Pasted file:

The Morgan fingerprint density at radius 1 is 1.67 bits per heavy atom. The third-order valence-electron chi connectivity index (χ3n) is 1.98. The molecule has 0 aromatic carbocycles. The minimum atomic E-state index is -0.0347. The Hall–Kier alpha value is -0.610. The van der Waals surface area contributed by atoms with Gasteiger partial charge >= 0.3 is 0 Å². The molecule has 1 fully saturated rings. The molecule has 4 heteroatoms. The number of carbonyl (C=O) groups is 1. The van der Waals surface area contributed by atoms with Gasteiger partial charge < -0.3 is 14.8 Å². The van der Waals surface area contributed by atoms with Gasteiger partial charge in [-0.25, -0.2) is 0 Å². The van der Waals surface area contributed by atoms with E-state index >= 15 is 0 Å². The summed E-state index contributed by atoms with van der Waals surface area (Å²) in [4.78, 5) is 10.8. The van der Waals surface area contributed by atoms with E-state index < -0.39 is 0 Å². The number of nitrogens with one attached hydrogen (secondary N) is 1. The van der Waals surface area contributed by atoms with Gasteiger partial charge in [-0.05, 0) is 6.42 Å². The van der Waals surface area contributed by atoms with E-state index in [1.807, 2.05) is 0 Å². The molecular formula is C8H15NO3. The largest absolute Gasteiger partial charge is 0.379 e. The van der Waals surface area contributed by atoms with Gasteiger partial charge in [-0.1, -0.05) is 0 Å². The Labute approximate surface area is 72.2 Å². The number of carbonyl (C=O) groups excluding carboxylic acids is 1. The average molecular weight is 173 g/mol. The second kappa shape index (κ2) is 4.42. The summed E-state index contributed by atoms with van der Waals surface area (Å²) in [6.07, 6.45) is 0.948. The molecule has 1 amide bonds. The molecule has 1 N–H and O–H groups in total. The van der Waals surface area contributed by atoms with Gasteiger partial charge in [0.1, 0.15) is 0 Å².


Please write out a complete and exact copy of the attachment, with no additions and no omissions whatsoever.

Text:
The Morgan fingerprint density at radius 1 is 1.67 bits per heavy atom. The third-order valence-electron chi connectivity index (χ3n) is 1.98. The molecule has 0 aromatic carbocycles. The minimum atomic E-state index is -0.0347. The Hall–Kier alpha value is -0.610. The van der Waals surface area contributed by atoms with Gasteiger partial charge >= 0.3 is 0 Å². The molecule has 1 fully saturated rings. The molecule has 4 heteroatoms. The number of carbonyl (C=O) groups is 1. The van der Waals surface area contributed by atoms with Gasteiger partial charge < -0.3 is 14.8 Å². The van der Waals surface area contributed by atoms with Gasteiger partial charge in [-0.25, -0.2) is 0 Å². The van der Waals surface area contributed by atoms with E-state index >= 15 is 0 Å². The summed E-state index contributed by atoms with van der Waals surface area (Å²) in [4.78, 5) is 10.8. The van der Waals surface area contributed by atoms with E-state index < -0.39 is 0 Å². The number of nitrogens with one attached hydrogen (secondary N) is 1. The van der Waals surface area contributed by atoms with Gasteiger partial charge in [-0.05, 0) is 6.42 Å². The van der Waals surface area contributed by atoms with E-state index in [1.807, 2.05) is 0 Å². The molecular formula is C8H15NO3. The largest absolute Gasteiger partial charge is 0.379 e. The van der Waals surface area contributed by atoms with Gasteiger partial charge in [-0.1, -0.05) is 0 Å². The Labute approximate surface area is 72.2 Å². The number of carbonyl (C=O) groups excluding carboxylic acids is 1. The average molecular weight is 173 g/mol. The second kappa shape index (κ2) is 4.42. The summed E-state index contributed by atoms with van der Waals surface area (Å²) in [6.07, 6.45) is 0.948. The molecule has 1 amide bonds. The molecule has 1 N–H and O–H groups in total. The van der Waals surface area contributed by atoms with Gasteiger partial charge in [0.1, 0.15) is 0 Å².